Qantas flight attendants have been photographed setting up a blanket fort to get some shut-eye after a malfunction meant the lights would not turn off on their flight earlier this month.
This strange scenario came about because the return of international travel has created high demand for transpacific travel and Qantas does not have enough long-haul jets for the routes.
Because of this, the flying kangaroo is running flights between Brisbane and Los Angeles on an A330 to keep up with demand.
Health and safety regulations say that flight attendants must have some time to rest on a trip of this length (11525 km and over 14 hours), but A330s don’t currently have crew rest bunks.
So flight attendants have been setting up makeshift blanket forts at the back of the plane to have a bit of a snooze.
However, the blanket fort fiasco is indicative of something larger at Qantas.
The flight had crews from New Zealand after the airline had disagreements with the union representing Qantas’ flight attendants.
According to The Daily Mail, New Zealand flight attendants are not protected by the same rest requirements as Australian crews.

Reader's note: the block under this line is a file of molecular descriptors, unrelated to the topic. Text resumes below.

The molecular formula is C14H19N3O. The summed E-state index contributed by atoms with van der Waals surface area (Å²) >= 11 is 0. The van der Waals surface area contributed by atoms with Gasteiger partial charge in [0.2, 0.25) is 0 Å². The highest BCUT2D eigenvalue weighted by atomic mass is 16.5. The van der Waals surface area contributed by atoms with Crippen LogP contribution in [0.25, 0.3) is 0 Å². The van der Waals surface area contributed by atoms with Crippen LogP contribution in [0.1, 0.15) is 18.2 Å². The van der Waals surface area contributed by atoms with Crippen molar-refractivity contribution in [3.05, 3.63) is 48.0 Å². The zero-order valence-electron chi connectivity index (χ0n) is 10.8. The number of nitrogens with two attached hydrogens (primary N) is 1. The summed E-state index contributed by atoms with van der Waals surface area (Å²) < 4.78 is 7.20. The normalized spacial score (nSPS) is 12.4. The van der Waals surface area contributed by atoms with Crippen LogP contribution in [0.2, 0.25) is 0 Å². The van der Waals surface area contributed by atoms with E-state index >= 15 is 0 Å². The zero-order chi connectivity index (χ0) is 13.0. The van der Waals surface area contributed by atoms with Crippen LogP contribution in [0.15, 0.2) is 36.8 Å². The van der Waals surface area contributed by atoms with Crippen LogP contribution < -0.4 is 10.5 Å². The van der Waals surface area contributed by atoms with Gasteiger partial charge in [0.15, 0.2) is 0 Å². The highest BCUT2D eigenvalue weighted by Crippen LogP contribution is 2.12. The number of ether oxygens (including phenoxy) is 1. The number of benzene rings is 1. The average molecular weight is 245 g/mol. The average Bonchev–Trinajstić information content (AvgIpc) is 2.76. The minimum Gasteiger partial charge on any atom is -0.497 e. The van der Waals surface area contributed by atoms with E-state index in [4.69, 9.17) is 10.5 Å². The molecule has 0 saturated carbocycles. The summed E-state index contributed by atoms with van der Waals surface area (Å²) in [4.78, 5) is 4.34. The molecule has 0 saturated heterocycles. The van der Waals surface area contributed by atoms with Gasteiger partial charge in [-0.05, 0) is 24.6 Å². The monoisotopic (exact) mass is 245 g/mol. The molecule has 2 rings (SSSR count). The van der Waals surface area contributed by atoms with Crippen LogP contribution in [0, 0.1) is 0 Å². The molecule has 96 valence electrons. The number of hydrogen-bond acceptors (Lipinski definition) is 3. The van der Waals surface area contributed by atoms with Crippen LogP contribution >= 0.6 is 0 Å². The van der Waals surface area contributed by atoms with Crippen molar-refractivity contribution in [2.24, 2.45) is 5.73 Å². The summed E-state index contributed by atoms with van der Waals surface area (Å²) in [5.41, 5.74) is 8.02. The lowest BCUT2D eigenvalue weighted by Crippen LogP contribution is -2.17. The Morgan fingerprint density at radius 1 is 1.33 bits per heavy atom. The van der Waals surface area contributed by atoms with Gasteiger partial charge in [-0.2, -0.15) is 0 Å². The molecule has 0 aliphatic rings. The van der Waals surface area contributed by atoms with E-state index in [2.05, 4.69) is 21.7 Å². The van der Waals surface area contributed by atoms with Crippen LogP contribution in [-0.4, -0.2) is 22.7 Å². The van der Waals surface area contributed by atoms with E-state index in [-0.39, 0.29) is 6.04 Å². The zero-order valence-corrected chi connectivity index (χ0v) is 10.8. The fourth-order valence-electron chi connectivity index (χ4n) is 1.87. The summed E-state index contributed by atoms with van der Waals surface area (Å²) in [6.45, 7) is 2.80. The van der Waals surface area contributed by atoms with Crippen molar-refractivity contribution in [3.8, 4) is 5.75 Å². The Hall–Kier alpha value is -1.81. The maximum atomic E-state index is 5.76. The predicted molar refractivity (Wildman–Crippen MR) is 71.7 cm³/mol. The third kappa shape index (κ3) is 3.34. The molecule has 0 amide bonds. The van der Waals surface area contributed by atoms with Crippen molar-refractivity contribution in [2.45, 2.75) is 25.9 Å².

This has seen 55 per cent of Aussie staff grounded on a reserve roster.
Teri O’Toole from the Flight Attendants Association of Australia told Nine the Kiwi crews are also entitled to adequate rest.
‘The crew have tried to get some privacy by making a fort like little kids out of blankets to give themselves privacy, which is just a disgrace,’ she said.
‘It’s not appropriate rest in the workplace. It’s not appropriate rest for anyone.’
In response to this, Qantas cabin crew executive manager Rachel Yangoyan told Daily Mail that the airline was creating a solution that would create a private rest area for the cabin crew.
‘It’s really important to note that what you’ve seen currently is actually not what the long term solution will be,’ she said.
‘What they will have installed in around six weeks is a full curtain that wraps around that lie-flat rest area.
‘But in the interim, whilst we’ve been operating without that curtain, we have changed the timing of those flights so that they are operating during the day [and] our crew don’t need as much sleep time as they would typically need if we were to operate these flights during the evening.
‘We’ve also looked at some additional rest that we’re giving these crew in Los Angeles and also when they return home.
‘Once we get that curtain in place, we’re really confident that this will be a private area with a lie flat bed, where our crew really will be able to get some adequate rest on these longer duties.’
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